When it comes to your new website, we both want the same thing:
- To stay on target
- To stay on time
- To stay on budget
And we do our darnedest to accomplish just that.
However, occasional obstacles do come up. Luckily, most of them are easy to prevent.
Here’s how you can help-us-help-you ensure a smooth project from start to finish.
Staying on target
Come to the initial meeting with goals for your website.
What do you want your website to accomplish? Do you want it to increase awareness? Increase leads? Increase sales online? Increase sales offline?
We can tell you the best way to accomplish those goals with your website. But we can’t tell you what your business goals should be. That’s all you.
Reminder: The best goals are SMART: specific, measureable, actionable, realistic, and time-bound.
Tell us your target audience. For instance, females ages 25 to 50 with active lifestyles.
Knowing your target audience is critical.
Everything we do—from the photos we use to the words we choose—is aimed at and refined for your target audience.
Assign a contact and decision-maker from your company.
Here’s a scenario. Employee A (the person who writes the checks) tells us your home page should have a dominant, static image of your building. Employee B (who is the subject matter expert) tells us that the first thing your web visitors should see is your marketing video. Employee C (the chief marketing officer) says a carousel with photos and copy touting your company’s history is the way to go.
They’re sending mixed messages. Whose information should we use? It’s not clear who the decision-maker is. Who do you think has the final say?
One consistent contact person makes the project easier for us to manage. One decision-maker clarifies to whom we listen. The point person and the decision-maker may be different people.
Ask questions, and trust that we’re looking out for you.
You hired us for a reason—our experience and expertise.
If we make a recommendation, there’s usually a well-researched and proven reason behind it, which is why we’ll explain it to you. If you have questions about our rationale, we encourage you to ask questions.
If you have an even better idea, we’re all ears. You’re the expert in your industry, and you have insight we don’t.
However, please don’t say “no” to new ideas without a discussion. You may cheat yourself out of amazing website features and best practices that your target audience will love.
Staying on time
Label assets accurately. For example, “Company-Barbecue.jpg,” not “photo0468.jpg.”
You may be asked to provide assets, such as logos, photos, documents, spreadsheets, and forms. The name of a file might make perfect sense to you, but it might not be clear to us.
The time it takes a designer to open, review, and rename each file—a task that could add extra hours and costs to the project—is better spent designing your new website.
Be direct with your feedback at each stage of the process.
Now is the best time to make changes, not at the end of the project. It’s okay; we have thick skin.
For instance, it’s easy for us to make a change to a wireframe, which is used in the beginning stages to help determine layout. It’s much more costly and time-consuming to make that same change after the website has been designed and developed. It’s kind of like asking to rip up the floorboards after the new carpet’s been laid.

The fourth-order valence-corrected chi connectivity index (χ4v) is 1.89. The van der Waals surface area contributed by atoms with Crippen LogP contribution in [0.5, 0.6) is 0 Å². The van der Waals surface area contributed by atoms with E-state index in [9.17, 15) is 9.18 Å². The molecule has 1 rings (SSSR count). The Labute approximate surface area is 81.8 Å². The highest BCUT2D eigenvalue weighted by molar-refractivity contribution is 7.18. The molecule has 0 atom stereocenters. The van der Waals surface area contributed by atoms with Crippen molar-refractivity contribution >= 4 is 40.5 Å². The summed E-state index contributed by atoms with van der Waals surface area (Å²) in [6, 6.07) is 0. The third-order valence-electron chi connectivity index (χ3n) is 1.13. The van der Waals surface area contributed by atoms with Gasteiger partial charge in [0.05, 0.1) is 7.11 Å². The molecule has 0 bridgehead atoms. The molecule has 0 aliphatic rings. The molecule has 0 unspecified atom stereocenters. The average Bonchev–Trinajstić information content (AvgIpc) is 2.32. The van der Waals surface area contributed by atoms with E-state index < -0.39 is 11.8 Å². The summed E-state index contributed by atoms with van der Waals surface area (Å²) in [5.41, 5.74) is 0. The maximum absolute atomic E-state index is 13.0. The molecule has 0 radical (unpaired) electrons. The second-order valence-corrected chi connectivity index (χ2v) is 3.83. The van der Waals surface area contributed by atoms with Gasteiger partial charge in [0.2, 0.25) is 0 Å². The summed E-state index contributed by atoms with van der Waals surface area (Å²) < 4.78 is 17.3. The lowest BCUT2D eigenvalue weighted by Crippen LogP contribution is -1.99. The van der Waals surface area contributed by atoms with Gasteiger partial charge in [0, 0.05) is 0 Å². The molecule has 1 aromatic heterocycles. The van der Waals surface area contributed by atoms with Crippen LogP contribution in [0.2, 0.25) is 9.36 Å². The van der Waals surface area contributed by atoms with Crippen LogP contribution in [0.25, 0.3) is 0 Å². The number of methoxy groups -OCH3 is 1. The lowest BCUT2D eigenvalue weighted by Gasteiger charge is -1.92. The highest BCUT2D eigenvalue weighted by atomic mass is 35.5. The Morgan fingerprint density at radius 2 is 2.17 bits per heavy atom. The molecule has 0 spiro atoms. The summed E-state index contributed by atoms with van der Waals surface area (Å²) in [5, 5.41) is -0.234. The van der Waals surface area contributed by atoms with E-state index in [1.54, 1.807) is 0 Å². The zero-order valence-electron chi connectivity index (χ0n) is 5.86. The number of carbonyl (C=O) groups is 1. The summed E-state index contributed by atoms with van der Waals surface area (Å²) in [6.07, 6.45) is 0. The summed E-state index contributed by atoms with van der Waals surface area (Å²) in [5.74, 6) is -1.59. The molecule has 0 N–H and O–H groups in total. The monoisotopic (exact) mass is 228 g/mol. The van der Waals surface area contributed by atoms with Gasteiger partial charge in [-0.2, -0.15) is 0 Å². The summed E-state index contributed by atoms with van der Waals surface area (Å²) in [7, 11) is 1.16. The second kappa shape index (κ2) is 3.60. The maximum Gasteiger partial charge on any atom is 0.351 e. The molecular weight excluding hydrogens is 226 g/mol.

Assist us with gathering the content.
You’re the experts in your industry. We’re the experts in ours.
In other words, we know the best way how to say something, but you’re in the best position to know what to say.
We’re happy to write the copy for your website. But you need to provide the direction.
Expect us to meet our deadlines and hold your team to the same standard.
To stay on schedule, it’s important for both of us to meet mutually agreed-upon deadlines.
You expect us to meet content, design, and development deadlines. And we expect you to provide assets and approve content by agreed-upon due dates.
We understand that life happens. Sometimes you can’t turn things around as quickly as you had hoped. Just know those delays may affect our ability to stick to the original timeline.
Staying on budget
Review, revise, and approve each phase of the project.
Here’s another construction analogy: Imagine Sam and Alex are getting custom cabinets for their home. A contractor has meticulously measured the space. An interior designer has helped the homeowners pore over hundreds of styles and finishes to find the perfect look. A crew has painstakingly installed the cabinets.
Each phase has been enthusiastically approved by the couple. And just as Sam is about to put the first plate in the cupboard, Alex says, “I don’t like this color anymore. Let’s start over. But tell everyone we aren’t paying extra for it.”
You know and we know that’s an unreasonable request. But not everyone else does.
This may seem like an extreme example, but we’ve experienced situations not at all unlike this.
There are many reasons that unexpected, major changes rear their ugly heads: Poor communication. Poor organization. Not involving the decision-maker until the end of the project. Design by committee. Holding back opinions to avoid hurting someone’s feelings.
We know you’ll have suggestions—in fact, we encourage them. And we’re happy to accommodate any request.
However, if you decide to make major changes to a phase you’ve already approved, we may have to re-estimate part or all of the project.
Let’s work together for a successful project.
99% of projects go smoothly. The 1% that don’t usually encounter problems that are 100% preventable.
Together, we can work to stay on target, on time, and on budget. And we’ll be well on our way to a successful project.